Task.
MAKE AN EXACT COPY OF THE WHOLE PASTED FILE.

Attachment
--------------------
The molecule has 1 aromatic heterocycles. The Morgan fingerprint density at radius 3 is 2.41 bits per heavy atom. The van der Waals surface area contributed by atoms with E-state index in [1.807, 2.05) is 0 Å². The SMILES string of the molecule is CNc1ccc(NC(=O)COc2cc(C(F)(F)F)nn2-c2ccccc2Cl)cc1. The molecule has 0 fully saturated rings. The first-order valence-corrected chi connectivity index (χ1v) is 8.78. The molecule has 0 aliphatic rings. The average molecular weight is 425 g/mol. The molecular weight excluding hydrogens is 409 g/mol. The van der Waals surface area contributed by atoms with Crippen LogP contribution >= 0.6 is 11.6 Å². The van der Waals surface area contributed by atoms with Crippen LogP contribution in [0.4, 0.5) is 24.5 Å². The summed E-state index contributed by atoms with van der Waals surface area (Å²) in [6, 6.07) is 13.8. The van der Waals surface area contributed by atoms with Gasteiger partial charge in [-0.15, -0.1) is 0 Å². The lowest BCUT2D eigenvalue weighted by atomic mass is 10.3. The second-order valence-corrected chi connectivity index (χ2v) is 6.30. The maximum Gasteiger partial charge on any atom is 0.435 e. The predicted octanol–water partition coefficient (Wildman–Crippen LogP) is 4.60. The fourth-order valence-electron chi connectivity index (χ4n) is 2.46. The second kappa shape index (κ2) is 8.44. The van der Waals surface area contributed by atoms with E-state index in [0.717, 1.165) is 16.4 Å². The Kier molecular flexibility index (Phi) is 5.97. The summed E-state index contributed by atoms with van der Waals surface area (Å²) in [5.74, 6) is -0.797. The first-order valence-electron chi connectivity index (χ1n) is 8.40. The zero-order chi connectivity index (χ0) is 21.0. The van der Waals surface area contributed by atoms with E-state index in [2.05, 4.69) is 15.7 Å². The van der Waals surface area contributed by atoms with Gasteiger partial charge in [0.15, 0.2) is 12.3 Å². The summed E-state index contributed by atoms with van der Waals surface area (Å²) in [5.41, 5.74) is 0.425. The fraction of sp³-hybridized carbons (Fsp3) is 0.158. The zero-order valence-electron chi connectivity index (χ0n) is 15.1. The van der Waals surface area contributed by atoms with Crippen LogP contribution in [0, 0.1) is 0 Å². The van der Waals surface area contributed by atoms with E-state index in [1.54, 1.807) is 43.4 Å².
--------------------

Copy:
The molecule has 1 aromatic heterocycles. The Morgan fingerprint density at radius 3 is 2.41 bits per heavy atom. The van der Waals surface area contributed by atoms with E-state index in [1.807, 2.05) is 0 Å². The SMILES string of the molecule is CNc1ccc(NC(=O)COc2cc(C(F)(F)F)nn2-c2ccccc2Cl)cc1. The molecule has 0 fully saturated rings. The first-order valence-corrected chi connectivity index (χ1v) is 8.78. The molecule has 0 aliphatic rings. The average molecular weight is 425 g/mol. The molecular weight excluding hydrogens is 409 g/mol. The van der Waals surface area contributed by atoms with Crippen LogP contribution >= 0.6 is 11.6 Å². The van der Waals surface area contributed by atoms with Crippen LogP contribution in [0.4, 0.5) is 24.5 Å². The summed E-state index contributed by atoms with van der Waals surface area (Å²) in [6, 6.07) is 13.8. The van der Waals surface area contributed by atoms with Gasteiger partial charge in [-0.15, -0.1) is 0 Å². The lowest BCUT2D eigenvalue weighted by atomic mass is 10.3. The second-order valence-corrected chi connectivity index (χ2v) is 6.30. The maximum Gasteiger partial charge on any atom is 0.435 e. The predicted octanol–water partition coefficient (Wildman–Crippen LogP) is 4.60. The fourth-order valence-electron chi connectivity index (χ4n) is 2.46. The second kappa shape index (κ2) is 8.44. The van der Waals surface area contributed by atoms with E-state index in [0.717, 1.165) is 16.4 Å². The Kier molecular flexibility index (Phi) is 5.97. The summed E-state index contributed by atoms with van der Waals surface area (Å²) in [5.74, 6) is -0.797. The first-order valence-electron chi connectivity index (χ1n) is 8.40. The zero-order chi connectivity index (χ0) is 21.0. The van der Waals surface area contributed by atoms with E-state index in [2.05, 4.69) is 15.7 Å². The van der Waals surface area contributed by atoms with Gasteiger partial charge in [0.15, 0.2) is 12.3 Å². The summed E-state index contributed by atoms with van der Waals surface area (Å²) in [5.41, 5.74) is 0.425. The fraction of sp³-hybridized carbons (Fsp3) is 0.158. The zero-order valence-electron chi connectivity index (χ0n) is 15.1. The van der Waals surface area contributed by atoms with Crippen LogP contribution in [0, 0.1) is 0 Å². The van der Waals surface area contributed by atoms with E-state index in [1.54, 1.807) is 43.4 Å².